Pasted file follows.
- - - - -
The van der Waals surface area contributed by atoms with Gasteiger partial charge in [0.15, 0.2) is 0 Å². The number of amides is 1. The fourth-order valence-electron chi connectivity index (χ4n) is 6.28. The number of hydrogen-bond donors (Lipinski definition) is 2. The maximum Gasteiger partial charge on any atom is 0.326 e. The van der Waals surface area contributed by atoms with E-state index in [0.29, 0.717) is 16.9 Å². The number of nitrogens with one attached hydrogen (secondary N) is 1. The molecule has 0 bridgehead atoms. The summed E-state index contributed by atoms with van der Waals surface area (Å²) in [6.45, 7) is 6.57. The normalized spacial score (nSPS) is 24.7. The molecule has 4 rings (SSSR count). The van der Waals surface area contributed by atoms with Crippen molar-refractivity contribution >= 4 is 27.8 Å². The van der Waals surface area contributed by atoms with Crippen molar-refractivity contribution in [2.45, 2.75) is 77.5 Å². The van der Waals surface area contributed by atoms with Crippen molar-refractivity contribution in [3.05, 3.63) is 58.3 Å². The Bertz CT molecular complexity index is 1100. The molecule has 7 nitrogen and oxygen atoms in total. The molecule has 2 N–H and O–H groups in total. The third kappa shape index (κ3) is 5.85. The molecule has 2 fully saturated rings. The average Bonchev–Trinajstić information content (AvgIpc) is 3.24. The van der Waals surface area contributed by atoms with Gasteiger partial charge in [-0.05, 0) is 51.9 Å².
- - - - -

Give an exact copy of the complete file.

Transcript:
The van der Waals surface area contributed by atoms with Gasteiger partial charge in [0.15, 0.2) is 0 Å². The number of amides is 1. The fourth-order valence-electron chi connectivity index (χ4n) is 6.28. The number of hydrogen-bond donors (Lipinski definition) is 2. The maximum Gasteiger partial charge on any atom is 0.326 e. The van der Waals surface area contributed by atoms with E-state index in [0.29, 0.717) is 16.9 Å². The number of nitrogens with one attached hydrogen (secondary N) is 1. The molecule has 0 bridgehead atoms. The summed E-state index contributed by atoms with van der Waals surface area (Å²) in [6.45, 7) is 6.57. The normalized spacial score (nSPS) is 24.7. The molecule has 4 rings (SSSR count). The van der Waals surface area contributed by atoms with Crippen molar-refractivity contribution >= 4 is 27.8 Å². The van der Waals surface area contributed by atoms with Crippen molar-refractivity contribution in [2.45, 2.75) is 77.5 Å². The van der Waals surface area contributed by atoms with Crippen molar-refractivity contribution in [3.05, 3.63) is 58.3 Å². The Bertz CT molecular complexity index is 1100. The molecule has 7 nitrogen and oxygen atoms in total. The molecule has 2 N–H and O–H groups in total. The third kappa shape index (κ3) is 5.85. The molecule has 2 fully saturated rings. The average Bonchev–Trinajstić information content (AvgIpc) is 3.24. The van der Waals surface area contributed by atoms with Gasteiger partial charge in [-0.05, 0) is 51.9 Å².